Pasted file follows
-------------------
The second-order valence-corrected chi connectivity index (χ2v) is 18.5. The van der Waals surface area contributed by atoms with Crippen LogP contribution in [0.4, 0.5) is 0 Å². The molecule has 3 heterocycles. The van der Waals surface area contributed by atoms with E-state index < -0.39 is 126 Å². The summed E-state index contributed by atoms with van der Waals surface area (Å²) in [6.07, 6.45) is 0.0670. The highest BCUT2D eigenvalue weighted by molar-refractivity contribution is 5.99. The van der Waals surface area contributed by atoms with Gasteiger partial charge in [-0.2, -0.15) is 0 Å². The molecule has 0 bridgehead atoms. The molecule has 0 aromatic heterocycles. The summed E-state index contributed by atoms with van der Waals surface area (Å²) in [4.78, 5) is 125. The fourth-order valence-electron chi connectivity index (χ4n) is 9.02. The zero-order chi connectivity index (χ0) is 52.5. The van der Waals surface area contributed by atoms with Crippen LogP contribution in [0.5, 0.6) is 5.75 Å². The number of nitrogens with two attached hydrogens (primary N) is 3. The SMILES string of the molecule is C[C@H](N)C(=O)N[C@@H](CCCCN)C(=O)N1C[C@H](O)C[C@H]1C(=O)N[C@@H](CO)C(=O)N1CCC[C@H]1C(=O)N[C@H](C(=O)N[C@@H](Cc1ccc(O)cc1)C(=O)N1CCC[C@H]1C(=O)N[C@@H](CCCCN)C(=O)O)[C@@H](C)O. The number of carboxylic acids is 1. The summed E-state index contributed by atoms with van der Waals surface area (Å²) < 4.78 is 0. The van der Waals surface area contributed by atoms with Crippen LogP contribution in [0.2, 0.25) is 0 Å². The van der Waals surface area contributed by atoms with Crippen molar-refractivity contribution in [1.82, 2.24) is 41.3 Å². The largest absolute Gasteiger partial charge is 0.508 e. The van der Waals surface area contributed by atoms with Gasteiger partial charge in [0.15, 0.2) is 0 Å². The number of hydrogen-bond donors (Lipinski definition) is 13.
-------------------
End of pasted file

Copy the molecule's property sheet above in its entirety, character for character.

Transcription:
The second-order valence-corrected chi connectivity index (χ2v) is 18.5. The van der Waals surface area contributed by atoms with Crippen LogP contribution in [0.4, 0.5) is 0 Å². The molecule has 3 heterocycles. The van der Waals surface area contributed by atoms with E-state index < -0.39 is 126 Å². The summed E-state index contributed by atoms with van der Waals surface area (Å²) in [6.07, 6.45) is 0.0670. The highest BCUT2D eigenvalue weighted by molar-refractivity contribution is 5.99. The van der Waals surface area contributed by atoms with Gasteiger partial charge in [-0.2, -0.15) is 0 Å². The molecule has 0 bridgehead atoms. The molecule has 0 aromatic heterocycles. The summed E-state index contributed by atoms with van der Waals surface area (Å²) in [4.78, 5) is 125. The fourth-order valence-electron chi connectivity index (χ4n) is 9.02. The zero-order chi connectivity index (χ0) is 52.5. The van der Waals surface area contributed by atoms with Crippen LogP contribution in [0.5, 0.6) is 5.75 Å². The number of nitrogens with two attached hydrogens (primary N) is 3. The SMILES string of the molecule is C[C@H](N)C(=O)N[C@@H](CCCCN)C(=O)N1C[C@H](O)C[C@H]1C(=O)N[C@@H](CO)C(=O)N1CCC[C@H]1C(=O)N[C@H](C(=O)N[C@@H](Cc1ccc(O)cc1)C(=O)N1CCC[C@H]1C(=O)N[C@@H](CCCCN)C(=O)O)[C@@H](C)O. The number of carboxylic acids is 1. The summed E-state index contributed by atoms with van der Waals surface area (Å²) < 4.78 is 0. The van der Waals surface area contributed by atoms with Crippen LogP contribution in [0.2, 0.25) is 0 Å². The van der Waals surface area contributed by atoms with Crippen molar-refractivity contribution in [1.82, 2.24) is 41.3 Å². The largest absolute Gasteiger partial charge is 0.508 e. The van der Waals surface area contributed by atoms with Gasteiger partial charge in [0.15, 0.2) is 0 Å². The number of hydrogen-bond donors (Lipinski definition) is 13.